Setting aside the large auto segment, retail sales were still quite strong, up 1.5%.
Although retail sales have snapped back quickly to pre-crisis levels and done so far faster than expected, many economists worry a letdown is coming. People are returning to work at a slower pace, the coronavirus is spreading rapidly again, and Washington has failed to pass a second coronavirus-relief bill, triggering fresh worries about the health of the economy.
Read:Jobless claims climb 53,000 to 7-week high of 898,000, point to more labor-market woes
What happened: Sales rose 3.6% at auto dealers in September. Auto sales account for about one-fifth of all retail spending and sometimes exaggerate the ups and downs in the report.
Yet sales also rose in every other major category, except for electronic and appliance stores. Clothing sales leaped 11% at the start of the new school year and cooler weather approached. Sales also increased almost 10% at department stores.
In another good sign, sales at bars and restaurants rose 2.1% as more places were able to open or increase occupancy. People tend to spend more at restaurants when they are more confident in the economy.
Restaurant sales are off about 14% compared to last year, however, and cooler temperatures could make it harder to serve more customers since fewer will be able to dine outside.
Stores that sell electronics and appliances were the only ones to post a decline. Receipts fell 1.6% last month.
See: MarketWatch Economic Calendar
Big picture: The increase in retail sales last month is the latest in a series of reports showing the economy was still expanding at a moderate pace in September.
The big question is whether the momentum can carry into October. A number of large companies in entertainment and travel have announced layoffs as they struggle to regain their customers, a potential setback for the economy. The coronavirus is also spreading rapidly again in many U.S. states and could lead to more government restrictions on business.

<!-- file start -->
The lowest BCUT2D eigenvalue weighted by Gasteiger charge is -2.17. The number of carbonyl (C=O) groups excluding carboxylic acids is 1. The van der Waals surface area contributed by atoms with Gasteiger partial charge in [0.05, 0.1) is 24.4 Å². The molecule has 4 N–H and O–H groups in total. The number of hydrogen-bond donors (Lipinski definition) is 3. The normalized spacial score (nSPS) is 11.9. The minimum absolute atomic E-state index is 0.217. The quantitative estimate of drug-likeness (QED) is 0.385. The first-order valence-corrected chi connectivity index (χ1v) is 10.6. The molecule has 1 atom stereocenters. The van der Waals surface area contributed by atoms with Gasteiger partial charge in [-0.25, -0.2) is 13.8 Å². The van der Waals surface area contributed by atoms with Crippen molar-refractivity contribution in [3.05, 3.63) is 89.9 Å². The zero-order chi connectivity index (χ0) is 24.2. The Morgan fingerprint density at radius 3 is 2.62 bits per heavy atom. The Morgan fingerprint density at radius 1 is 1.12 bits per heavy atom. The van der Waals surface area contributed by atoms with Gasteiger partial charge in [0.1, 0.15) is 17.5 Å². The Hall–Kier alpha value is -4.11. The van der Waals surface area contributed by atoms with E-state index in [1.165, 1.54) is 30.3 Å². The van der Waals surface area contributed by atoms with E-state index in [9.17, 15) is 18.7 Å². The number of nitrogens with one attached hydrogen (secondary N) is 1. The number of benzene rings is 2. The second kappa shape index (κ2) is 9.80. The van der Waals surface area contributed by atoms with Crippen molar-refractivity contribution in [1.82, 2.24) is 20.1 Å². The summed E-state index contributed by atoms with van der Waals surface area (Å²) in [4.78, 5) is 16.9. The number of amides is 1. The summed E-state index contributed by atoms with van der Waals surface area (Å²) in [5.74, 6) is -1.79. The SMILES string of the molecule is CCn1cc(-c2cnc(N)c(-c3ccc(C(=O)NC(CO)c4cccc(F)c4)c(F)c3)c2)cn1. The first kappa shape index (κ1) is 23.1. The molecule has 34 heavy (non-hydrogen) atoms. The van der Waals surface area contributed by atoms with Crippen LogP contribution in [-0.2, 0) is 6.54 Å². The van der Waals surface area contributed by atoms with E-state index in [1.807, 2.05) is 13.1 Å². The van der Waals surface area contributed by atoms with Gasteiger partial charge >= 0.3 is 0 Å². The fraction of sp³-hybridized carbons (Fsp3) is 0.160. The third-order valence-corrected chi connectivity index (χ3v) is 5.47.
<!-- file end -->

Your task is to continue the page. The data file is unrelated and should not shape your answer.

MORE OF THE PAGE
Many economists have urged the federal government to pass another major financial relief bill to prevent the recent economic progress from stalling, but Democrats and Republicans have been deadlocked for months.
See:MarketWatch Recovery Tracker
What they are saying? “The unexpectedly strong 1.9% rise in retail sales last month suggests the economy was carrying more momentum into the fourth quarter than anticipated,” said U.S. economist Michael Pearce of Capital Economics. “But we are wary of getting too carried away when events in Europe serve as a reminder of how quickly a renewed resurgence in virus cases could take hold, which could yet dampen the recovery in the U.S.”
Market reaction: The Dow Jones Industrial Average DJIA, 0.89% and S&P 500 SPX, 0.54% were set to open higher in Friday trades. Stocks fell on Thursday after U.S. jobless claims increased and investors grew worried about a rising number of coronavirus cases around the world.
This article was originally posted by MarketWatch.